@Target(value=TYPE) @Retention(value=RUNTIME) @Documented @Inherited @AutoConfigurationPackage @Import(value=AutoConfigurationImportSelector.class) public @interface EnableAutoConfiguration
tomcat-embedded.jaron your classpath you are likely to want a
TomcatServletWebServerFactory(unless you have defined your own
@SpringBootApplication, the auto-configuration
of the context is automatically enabled and adding this annotation has therefore no
Auto-configuration tries to be as intelligent as possible and will back-away as you
define more of your own configuration. You can always manually
configuration that you never want to apply (use
excludeName() if you don't
have access to them). You can also exclude them via the
spring.autoconfigure.exclude property. Auto-configuration is always applied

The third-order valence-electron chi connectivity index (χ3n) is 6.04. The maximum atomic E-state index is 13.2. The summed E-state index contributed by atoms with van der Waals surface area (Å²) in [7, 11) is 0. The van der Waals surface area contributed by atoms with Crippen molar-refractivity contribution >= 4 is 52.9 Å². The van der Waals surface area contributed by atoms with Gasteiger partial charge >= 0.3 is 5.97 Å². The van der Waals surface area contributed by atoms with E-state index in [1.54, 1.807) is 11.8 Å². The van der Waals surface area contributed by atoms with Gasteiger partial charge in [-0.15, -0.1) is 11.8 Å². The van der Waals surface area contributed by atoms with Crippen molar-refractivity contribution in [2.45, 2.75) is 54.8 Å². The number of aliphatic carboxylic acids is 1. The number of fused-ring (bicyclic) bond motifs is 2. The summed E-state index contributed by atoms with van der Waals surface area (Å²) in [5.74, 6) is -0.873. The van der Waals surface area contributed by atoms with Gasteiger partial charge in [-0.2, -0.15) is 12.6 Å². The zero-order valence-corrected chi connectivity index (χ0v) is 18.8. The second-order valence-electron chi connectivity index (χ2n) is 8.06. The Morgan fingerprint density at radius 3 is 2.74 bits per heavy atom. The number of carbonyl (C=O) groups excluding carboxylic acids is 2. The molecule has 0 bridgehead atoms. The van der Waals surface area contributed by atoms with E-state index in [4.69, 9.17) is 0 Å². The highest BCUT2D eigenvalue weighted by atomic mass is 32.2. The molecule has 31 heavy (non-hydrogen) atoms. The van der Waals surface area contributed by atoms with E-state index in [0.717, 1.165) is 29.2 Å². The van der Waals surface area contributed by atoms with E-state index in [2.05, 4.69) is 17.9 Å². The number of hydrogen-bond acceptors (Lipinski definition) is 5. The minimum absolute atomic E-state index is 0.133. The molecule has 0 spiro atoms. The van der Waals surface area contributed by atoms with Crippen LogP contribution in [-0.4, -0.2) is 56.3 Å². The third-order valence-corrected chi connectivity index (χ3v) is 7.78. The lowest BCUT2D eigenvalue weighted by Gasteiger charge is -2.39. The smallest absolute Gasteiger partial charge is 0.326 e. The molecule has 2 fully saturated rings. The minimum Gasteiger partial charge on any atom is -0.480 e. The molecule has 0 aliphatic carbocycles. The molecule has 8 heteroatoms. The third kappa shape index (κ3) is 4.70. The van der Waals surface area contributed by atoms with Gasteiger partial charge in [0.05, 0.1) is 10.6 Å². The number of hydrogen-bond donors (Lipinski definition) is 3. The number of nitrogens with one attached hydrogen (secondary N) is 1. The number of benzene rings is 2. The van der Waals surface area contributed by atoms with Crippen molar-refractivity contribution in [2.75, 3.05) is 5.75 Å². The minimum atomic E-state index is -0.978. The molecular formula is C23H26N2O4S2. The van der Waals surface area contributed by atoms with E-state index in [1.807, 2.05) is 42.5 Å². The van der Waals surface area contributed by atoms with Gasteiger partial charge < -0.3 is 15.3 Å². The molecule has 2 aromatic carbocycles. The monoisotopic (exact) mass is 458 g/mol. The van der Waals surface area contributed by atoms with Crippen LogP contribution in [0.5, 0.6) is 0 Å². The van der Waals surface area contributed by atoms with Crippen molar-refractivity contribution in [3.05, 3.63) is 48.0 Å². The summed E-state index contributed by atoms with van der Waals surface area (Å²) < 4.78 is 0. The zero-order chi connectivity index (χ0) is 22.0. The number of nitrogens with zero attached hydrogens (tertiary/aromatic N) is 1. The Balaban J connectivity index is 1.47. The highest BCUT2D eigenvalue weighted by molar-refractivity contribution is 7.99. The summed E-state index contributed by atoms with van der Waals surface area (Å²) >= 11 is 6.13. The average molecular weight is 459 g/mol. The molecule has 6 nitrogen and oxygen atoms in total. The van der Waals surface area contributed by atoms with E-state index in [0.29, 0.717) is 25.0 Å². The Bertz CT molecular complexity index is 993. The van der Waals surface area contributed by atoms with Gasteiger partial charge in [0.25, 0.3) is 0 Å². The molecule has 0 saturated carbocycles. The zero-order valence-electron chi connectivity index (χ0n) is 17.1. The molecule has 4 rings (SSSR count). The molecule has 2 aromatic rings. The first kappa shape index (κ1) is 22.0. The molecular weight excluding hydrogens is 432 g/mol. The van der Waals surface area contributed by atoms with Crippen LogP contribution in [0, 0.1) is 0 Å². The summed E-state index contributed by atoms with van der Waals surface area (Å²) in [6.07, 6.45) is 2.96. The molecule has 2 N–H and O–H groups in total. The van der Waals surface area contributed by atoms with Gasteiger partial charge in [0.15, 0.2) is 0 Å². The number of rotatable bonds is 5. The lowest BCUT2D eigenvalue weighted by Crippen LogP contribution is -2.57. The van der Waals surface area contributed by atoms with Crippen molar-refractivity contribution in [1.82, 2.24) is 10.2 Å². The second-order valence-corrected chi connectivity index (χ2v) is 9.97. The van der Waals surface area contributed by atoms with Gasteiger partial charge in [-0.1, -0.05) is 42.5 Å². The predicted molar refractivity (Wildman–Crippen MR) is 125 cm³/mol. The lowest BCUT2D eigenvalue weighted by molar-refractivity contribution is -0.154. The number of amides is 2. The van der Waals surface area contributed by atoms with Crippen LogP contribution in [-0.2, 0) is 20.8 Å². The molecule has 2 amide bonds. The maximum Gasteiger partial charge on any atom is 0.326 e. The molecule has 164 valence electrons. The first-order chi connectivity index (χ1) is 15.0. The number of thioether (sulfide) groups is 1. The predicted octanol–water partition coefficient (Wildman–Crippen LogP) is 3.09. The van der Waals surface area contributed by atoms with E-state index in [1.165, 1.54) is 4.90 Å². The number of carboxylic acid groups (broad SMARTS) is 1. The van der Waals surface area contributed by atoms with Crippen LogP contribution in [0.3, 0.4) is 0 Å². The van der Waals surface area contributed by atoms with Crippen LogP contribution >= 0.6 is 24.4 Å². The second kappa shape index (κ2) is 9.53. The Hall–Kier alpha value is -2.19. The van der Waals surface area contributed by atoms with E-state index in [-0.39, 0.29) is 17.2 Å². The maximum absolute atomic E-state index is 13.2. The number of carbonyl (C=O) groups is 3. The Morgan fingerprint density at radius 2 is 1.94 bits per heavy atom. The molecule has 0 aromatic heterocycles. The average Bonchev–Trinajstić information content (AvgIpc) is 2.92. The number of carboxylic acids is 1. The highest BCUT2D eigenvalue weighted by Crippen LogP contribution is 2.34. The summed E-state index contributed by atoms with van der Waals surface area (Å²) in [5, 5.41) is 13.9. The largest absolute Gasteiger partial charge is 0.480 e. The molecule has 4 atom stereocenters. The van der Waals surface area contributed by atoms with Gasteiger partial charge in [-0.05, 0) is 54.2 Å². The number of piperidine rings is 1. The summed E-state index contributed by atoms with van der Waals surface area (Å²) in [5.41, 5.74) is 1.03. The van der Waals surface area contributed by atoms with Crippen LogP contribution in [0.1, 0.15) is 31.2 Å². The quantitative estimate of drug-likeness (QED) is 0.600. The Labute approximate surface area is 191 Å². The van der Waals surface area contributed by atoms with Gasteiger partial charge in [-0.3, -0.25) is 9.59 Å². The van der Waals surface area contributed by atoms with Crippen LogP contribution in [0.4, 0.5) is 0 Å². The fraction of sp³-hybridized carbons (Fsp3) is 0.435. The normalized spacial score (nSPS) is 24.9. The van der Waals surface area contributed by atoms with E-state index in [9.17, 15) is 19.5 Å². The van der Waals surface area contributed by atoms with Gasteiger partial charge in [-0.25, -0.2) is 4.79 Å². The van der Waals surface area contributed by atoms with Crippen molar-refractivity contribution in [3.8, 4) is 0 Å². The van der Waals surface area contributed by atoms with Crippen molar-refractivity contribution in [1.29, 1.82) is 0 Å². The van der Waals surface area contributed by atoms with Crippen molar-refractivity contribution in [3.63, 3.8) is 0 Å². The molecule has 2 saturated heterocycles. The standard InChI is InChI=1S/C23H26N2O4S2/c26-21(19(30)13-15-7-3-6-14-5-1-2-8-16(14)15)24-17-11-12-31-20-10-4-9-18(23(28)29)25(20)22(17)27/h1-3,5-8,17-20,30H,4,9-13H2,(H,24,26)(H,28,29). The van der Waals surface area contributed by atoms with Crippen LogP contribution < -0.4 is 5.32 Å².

after user-defined beans have been registered.
The package of the class that is annotated with
@SpringBootApplication, has specific significance and is often used
as a 'default'. For example, it will be used when scanning for
It is generally recommended that you place
@EnableAutoConfiguration (if you're
@SpringBootApplication) in a root package so that all sub-packages
and classes can be searched.
Auto-configuration classes are regular Spring
beans. They are located using
ImportCandidates and the
SpringFactoriesLoader mechanism (keyed against this class). Generally
auto-configuration beans are
@Conditional beans (most often using
|Modifier and Type||Fields and Description|
Environment property that can be used to override when auto-configuration is enabled.
|Modifier and Type||Optional Element and Description|
Exclude specific auto-configuration classes such that they will never be applied.
Exclude specific auto-configuration class names such that they will never be applied.
public static final String ENABLED_OVERRIDE_PROPERTY
public abstract Class<?> exclude
public abstract String excludeName